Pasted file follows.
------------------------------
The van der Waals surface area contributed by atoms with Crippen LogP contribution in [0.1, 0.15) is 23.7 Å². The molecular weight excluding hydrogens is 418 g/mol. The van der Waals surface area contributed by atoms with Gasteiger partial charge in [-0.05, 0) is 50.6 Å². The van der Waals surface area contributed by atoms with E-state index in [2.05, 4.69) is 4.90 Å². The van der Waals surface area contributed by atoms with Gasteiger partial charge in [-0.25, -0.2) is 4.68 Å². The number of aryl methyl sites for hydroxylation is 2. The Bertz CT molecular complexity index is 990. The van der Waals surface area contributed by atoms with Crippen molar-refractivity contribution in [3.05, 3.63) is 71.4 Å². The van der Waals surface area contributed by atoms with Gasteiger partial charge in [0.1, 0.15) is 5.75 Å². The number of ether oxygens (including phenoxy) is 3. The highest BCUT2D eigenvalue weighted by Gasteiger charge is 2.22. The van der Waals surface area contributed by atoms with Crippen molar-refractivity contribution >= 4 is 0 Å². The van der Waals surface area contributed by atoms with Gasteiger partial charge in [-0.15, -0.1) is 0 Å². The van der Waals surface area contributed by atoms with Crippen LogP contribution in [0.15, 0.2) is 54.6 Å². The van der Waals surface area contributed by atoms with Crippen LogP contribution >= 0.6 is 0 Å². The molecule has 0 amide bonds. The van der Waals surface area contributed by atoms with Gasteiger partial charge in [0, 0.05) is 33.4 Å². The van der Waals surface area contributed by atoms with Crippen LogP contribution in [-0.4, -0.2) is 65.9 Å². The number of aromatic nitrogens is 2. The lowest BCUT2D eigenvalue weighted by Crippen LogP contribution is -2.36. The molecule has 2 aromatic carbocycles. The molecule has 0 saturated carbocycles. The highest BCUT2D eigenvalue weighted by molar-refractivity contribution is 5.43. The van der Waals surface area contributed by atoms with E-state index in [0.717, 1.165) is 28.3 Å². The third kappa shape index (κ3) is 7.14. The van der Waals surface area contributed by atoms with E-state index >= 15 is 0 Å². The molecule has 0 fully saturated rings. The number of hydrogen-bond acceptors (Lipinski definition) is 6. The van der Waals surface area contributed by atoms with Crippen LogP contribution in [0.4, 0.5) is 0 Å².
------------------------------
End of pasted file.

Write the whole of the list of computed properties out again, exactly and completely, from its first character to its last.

The van der Waals surface area contributed by atoms with Crippen LogP contribution in [0.1, 0.15) is 23.7 Å². The molecular weight excluding hydrogens is 418 g/mol. The van der Waals surface area contributed by atoms with Gasteiger partial charge in [-0.05, 0) is 50.6 Å². The van der Waals surface area contributed by atoms with E-state index in [2.05, 4.69) is 4.90 Å². The van der Waals surface area contributed by atoms with Gasteiger partial charge in [-0.25, -0.2) is 4.68 Å². The number of aryl methyl sites for hydroxylation is 2. The Bertz CT molecular complexity index is 990. The van der Waals surface area contributed by atoms with Crippen molar-refractivity contribution in [3.05, 3.63) is 71.4 Å². The van der Waals surface area contributed by atoms with Gasteiger partial charge in [0.1, 0.15) is 5.75 Å². The number of ether oxygens (including phenoxy) is 3. The highest BCUT2D eigenvalue weighted by Gasteiger charge is 2.22. The van der Waals surface area contributed by atoms with Crippen molar-refractivity contribution >= 4 is 0 Å². The van der Waals surface area contributed by atoms with Gasteiger partial charge in [-0.15, -0.1) is 0 Å². The van der Waals surface area contributed by atoms with Crippen LogP contribution in [0.15, 0.2) is 54.6 Å². The van der Waals surface area contributed by atoms with Crippen LogP contribution >= 0.6 is 0 Å². The molecule has 0 amide bonds. The van der Waals surface area contributed by atoms with Gasteiger partial charge in [0, 0.05) is 33.4 Å². The van der Waals surface area contributed by atoms with Crippen LogP contribution in [-0.4, -0.2) is 65.9 Å². The number of aromatic nitrogens is 2. The lowest BCUT2D eigenvalue weighted by Crippen LogP contribution is -2.36. The molecule has 2 aromatic carbocycles. The molecule has 0 saturated carbocycles. The highest BCUT2D eigenvalue weighted by molar-refractivity contribution is 5.43. The van der Waals surface area contributed by atoms with E-state index in [0.717, 1.165) is 28.3 Å². The third kappa shape index (κ3) is 7.14. The van der Waals surface area contributed by atoms with E-state index >= 15 is 0 Å². The molecule has 0 fully saturated rings. The number of hydrogen-bond acceptors (Lipinski definition) is 6. The van der Waals surface area contributed by atoms with Crippen LogP contribution in [0.4, 0.5) is 0 Å².